After adjusting for smoking and other possible dietary factors, participants with the highest level of red meat consumption in the trial of 25,000 men and women had a two-fold risk of rheumatoid arthritis.
"It may be that the high collagen content of meat leads to collagen sensitisation and consequent production of anticollagen antibodies, most likely in a subgroup of susceptible individuals," said the study authors led by Professors Alan Silman and Deborah Symmons at the University of Manchester.
Routinely eating burgers and steak, however, may only influence people with a predisposition for RA as the reasons behind the influence remain unclear.
The British team suggest consumption may be linked to either additives or even infectious agents, but again, 'there is no evidence as to what might be important in relation to RA'.
"It is unclear whether the association is a causative one," said Dr Pattison, one of the study authors.
Red meat consumption (beef, pork and lamb) in the UK has rebounded to pre-BSE levels with consumers eating 43.2 kilos per year, per head, or a total of 2.6 million tonnes. In 1996, at the height of the BSE crisis, consumption dipped to 2.3 million tonnes.
Inflammatory arthritis is a common early sign of rheumatoid arthritis (RA), a chronic inflammatory disease of the immune system, linked to a combination of genetic and environmental factors.
More than 7 million adults in the UK - 15 per cent of the population - have long-term health problems due to arthritis and related conditions, according to the Arthritis Research Campaign. Across Europe the number of arthritis sufferers is slated to escalate as the population ages and other major risk factors, such as obesity, also increase.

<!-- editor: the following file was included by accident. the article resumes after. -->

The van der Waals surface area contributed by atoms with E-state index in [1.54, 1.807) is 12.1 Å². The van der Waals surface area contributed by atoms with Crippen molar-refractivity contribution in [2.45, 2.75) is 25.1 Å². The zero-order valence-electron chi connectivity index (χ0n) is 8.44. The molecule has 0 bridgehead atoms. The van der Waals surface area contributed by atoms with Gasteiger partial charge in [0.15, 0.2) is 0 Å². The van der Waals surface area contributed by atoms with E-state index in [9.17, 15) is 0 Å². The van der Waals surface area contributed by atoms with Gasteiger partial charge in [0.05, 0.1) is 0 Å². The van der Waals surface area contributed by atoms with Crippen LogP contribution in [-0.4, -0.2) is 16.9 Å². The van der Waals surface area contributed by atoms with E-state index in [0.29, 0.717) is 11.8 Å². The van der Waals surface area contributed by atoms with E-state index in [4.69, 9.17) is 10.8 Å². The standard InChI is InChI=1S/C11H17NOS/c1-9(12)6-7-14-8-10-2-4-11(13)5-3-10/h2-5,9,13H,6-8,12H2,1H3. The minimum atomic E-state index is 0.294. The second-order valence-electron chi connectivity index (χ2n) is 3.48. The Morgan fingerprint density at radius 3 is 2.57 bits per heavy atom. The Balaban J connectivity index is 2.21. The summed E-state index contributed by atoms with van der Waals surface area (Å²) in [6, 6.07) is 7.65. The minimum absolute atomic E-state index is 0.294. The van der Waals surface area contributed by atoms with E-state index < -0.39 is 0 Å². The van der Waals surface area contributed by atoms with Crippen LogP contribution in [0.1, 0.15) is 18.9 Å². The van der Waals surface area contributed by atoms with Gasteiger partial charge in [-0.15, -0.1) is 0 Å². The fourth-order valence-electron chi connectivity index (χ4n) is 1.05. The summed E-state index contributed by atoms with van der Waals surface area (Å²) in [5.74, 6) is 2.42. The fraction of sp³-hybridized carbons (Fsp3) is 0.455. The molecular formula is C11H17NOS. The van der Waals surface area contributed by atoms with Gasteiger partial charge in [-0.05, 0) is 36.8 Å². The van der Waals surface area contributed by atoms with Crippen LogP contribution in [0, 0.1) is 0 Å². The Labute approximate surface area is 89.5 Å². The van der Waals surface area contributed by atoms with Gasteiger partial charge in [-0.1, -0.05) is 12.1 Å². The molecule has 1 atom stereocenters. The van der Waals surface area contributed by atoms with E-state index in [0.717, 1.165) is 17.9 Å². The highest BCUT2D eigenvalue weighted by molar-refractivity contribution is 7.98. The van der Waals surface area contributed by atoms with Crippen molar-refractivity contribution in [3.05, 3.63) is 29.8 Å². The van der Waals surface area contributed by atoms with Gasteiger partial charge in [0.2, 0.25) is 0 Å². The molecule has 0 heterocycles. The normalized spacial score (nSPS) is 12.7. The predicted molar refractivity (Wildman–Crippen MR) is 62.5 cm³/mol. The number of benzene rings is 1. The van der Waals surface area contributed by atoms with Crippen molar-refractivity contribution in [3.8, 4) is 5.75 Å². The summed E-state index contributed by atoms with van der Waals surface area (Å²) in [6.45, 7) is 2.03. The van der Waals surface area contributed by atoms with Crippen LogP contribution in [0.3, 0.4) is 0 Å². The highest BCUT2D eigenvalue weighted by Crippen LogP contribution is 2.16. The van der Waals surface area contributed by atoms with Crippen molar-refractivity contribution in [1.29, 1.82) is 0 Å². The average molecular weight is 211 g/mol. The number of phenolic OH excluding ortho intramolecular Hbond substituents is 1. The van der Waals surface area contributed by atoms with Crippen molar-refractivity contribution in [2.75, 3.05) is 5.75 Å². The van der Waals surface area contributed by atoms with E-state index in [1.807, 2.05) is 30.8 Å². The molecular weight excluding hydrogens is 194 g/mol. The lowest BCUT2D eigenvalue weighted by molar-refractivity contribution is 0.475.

The role of nutritional factors in the health condition is less certain but studies have suggested the protective benefits of eating fish, the dangers of drinking coffee, and a reduction in disease risk for women who enjoy alcohol in moderation. Such associations, are still wide open to debate and further research.
Building on recent findings that a diet lacking in fruit, especially varieties high in vitamin C, increases the risk of inflammatory arthritis, as much as three-fold the UK researchers set out to investigate the association of other dietary habits with the onset of RA.
The team tracked over 25,000 men and women between the ages of 45 and 75 enrolled in the European Prospective Investigation of Cancer in Norfolk, UK.
Within this population, 88 new patients with inflammatory arthritis, affecting at least two major joints, were identified. The patients were then matched, for age, sex, and body mass index, with 176 controls.
"The most striking difference between the two groups was directly related to red meat consumption," report the researchers in the December 2004 issue of Arthritis & Rheumatism.
High levels of dietary fats, including saturated fat, did not appear to have an impact on the risk, in contrast the team found that a higher level of protein intake in general was associated with an increased disease risk.